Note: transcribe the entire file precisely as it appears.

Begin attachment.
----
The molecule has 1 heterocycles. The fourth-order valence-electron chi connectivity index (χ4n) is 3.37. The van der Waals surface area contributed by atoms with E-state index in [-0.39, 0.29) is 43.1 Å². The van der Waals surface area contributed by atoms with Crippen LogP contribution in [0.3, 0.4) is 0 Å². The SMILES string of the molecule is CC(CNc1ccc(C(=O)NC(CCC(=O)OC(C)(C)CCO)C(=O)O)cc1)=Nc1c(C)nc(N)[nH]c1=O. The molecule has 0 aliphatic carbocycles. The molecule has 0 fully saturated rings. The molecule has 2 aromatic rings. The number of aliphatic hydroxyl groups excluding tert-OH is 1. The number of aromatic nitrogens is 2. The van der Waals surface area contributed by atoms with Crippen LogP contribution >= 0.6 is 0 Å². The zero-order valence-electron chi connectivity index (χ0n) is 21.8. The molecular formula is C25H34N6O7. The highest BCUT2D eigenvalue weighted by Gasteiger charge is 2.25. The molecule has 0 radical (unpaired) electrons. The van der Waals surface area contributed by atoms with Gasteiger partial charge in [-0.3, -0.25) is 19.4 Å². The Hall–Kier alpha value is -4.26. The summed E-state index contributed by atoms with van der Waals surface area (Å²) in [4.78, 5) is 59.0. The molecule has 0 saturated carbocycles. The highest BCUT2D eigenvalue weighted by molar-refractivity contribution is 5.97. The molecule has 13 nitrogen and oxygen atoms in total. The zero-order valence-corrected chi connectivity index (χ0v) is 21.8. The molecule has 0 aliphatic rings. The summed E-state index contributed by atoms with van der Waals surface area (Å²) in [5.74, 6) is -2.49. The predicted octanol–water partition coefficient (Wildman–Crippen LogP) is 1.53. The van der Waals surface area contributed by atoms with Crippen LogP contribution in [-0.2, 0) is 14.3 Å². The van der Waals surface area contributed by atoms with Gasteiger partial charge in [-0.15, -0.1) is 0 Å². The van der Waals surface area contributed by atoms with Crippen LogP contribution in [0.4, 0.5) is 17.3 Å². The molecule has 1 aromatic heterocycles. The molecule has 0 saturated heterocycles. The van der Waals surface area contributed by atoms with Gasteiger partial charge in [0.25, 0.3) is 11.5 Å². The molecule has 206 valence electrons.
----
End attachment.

The molecule has 1 heterocycles. The fourth-order valence-electron chi connectivity index (χ4n) is 3.37. The van der Waals surface area contributed by atoms with E-state index in [-0.39, 0.29) is 43.1 Å². The van der Waals surface area contributed by atoms with Crippen LogP contribution in [0.3, 0.4) is 0 Å². The SMILES string of the molecule is CC(CNc1ccc(C(=O)NC(CCC(=O)OC(C)(C)CCO)C(=O)O)cc1)=Nc1c(C)nc(N)[nH]c1=O. The molecule has 0 aliphatic carbocycles. The molecule has 0 fully saturated rings. The molecule has 2 aromatic rings. The number of aliphatic hydroxyl groups excluding tert-OH is 1. The number of aromatic nitrogens is 2. The van der Waals surface area contributed by atoms with Crippen LogP contribution >= 0.6 is 0 Å². The zero-order valence-electron chi connectivity index (χ0n) is 21.8. The molecular formula is C25H34N6O7. The highest BCUT2D eigenvalue weighted by Gasteiger charge is 2.25. The molecule has 0 radical (unpaired) electrons. The van der Waals surface area contributed by atoms with Gasteiger partial charge in [-0.3, -0.25) is 19.4 Å². The Hall–Kier alpha value is -4.26. The summed E-state index contributed by atoms with van der Waals surface area (Å²) in [4.78, 5) is 59.0. The molecule has 0 saturated carbocycles. The highest BCUT2D eigenvalue weighted by molar-refractivity contribution is 5.97. The molecule has 13 nitrogen and oxygen atoms in total. The zero-order valence-corrected chi connectivity index (χ0v) is 21.8. The molecule has 0 aliphatic rings. The summed E-state index contributed by atoms with van der Waals surface area (Å²) in [5.74, 6) is -2.49. The predicted octanol–water partition coefficient (Wildman–Crippen LogP) is 1.53. The van der Waals surface area contributed by atoms with Crippen LogP contribution in [-0.2, 0) is 14.3 Å². The van der Waals surface area contributed by atoms with Gasteiger partial charge in [-0.15, -0.1) is 0 Å². The van der Waals surface area contributed by atoms with Crippen LogP contribution in [0.4, 0.5) is 17.3 Å². The molecule has 1 aromatic heterocycles. The molecule has 0 saturated heterocycles. The van der Waals surface area contributed by atoms with Gasteiger partial charge in [0.25, 0.3) is 11.5 Å². The molecule has 206 valence electrons.